Lego EV3

If you're already comfortable with Lego EV3 robots and want ideas for how to use them in a more inclusive way, this page is a great starting point.

Robot Parade

Where can you find everything from feathered turkeys to sailing pirates using sensor feedback to control their wheel motors and follow a road?  Only in a robot parade.

Tip: This is Not a Building Contest

In our conversations with Maine robotics club advisors, the most common concern we hear is  that the pre-conception of Legos as a building toy causes students to focus more on erecting gigantic structures than on learning to control the robots with code.  Students who are less aggressive about vacuuming up supplies are disadvantaged and drop out.  For info on the disparities some students face when they work in teams, see a Dartmouth study

To ensure equal opportunities for all students, consider having 1:1 robots.  For financial help in obtaining adequate equipment, see our grants page.  If 1:1 robots are not feasible, consider giving each team a concrete list of what would be their fair share of equipment.  At a minimum, set expectations with students before they sign up.  One teacher said that when she announces the club each year, she states up front, "This is Not a Building Contest."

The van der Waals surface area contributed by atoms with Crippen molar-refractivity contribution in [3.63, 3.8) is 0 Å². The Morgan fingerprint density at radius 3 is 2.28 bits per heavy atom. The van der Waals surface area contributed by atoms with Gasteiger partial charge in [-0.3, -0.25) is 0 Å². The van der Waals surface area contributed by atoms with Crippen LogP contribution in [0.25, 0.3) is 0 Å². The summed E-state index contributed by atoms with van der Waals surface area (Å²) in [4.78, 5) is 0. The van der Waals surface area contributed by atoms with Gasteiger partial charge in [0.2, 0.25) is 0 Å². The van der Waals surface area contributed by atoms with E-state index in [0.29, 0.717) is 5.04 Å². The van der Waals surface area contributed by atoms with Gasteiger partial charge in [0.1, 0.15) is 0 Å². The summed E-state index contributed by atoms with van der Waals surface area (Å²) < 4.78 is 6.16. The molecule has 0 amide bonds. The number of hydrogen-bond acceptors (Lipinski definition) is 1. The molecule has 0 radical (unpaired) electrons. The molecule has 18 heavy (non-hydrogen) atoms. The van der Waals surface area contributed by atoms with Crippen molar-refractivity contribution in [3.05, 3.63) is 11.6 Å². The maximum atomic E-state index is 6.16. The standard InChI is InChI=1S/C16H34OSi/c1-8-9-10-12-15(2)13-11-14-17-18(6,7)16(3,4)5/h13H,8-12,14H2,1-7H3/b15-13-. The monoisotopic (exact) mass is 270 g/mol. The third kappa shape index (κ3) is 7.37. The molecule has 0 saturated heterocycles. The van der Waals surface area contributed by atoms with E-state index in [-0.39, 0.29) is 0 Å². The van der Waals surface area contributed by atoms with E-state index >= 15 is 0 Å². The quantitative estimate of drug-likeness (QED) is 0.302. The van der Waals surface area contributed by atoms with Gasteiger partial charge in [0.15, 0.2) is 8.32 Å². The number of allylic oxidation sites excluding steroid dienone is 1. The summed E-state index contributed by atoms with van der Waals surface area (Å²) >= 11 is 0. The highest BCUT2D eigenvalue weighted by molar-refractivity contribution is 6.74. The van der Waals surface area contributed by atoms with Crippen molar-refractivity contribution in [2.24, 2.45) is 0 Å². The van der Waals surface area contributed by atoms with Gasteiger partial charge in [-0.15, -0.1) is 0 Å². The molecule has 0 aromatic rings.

Here's a compilation of snippets from around the web, showing musical instruments that folks are creating with EV3.  Yo-Yo Ma, look out!

Tip: Add, don't Replace

If you already have an existing competitive Lego Robotics program, great!  Keep it going to serve the students who feel comfortable in that environment.  Then to attract different types of students, try adding a different type of program -- like one of the ideas on this page.  Need help with leader stipends and equipment purchases?  See info on our grants.


We don't have any direct experience with a carnival yet, but with support from a Gizmo Garden grant, Windsor Elementary is going to try it. This video compilation of snippets from around the web makes it look like a blast!

Tip: Showing Off

Instead of projects culminating in competitions, try celebrating completion with an exhibition!   MIT and Wellesley professors say it's just is motiving and welcomes a wider diversity of learners.  Other students and family love seeing student creations!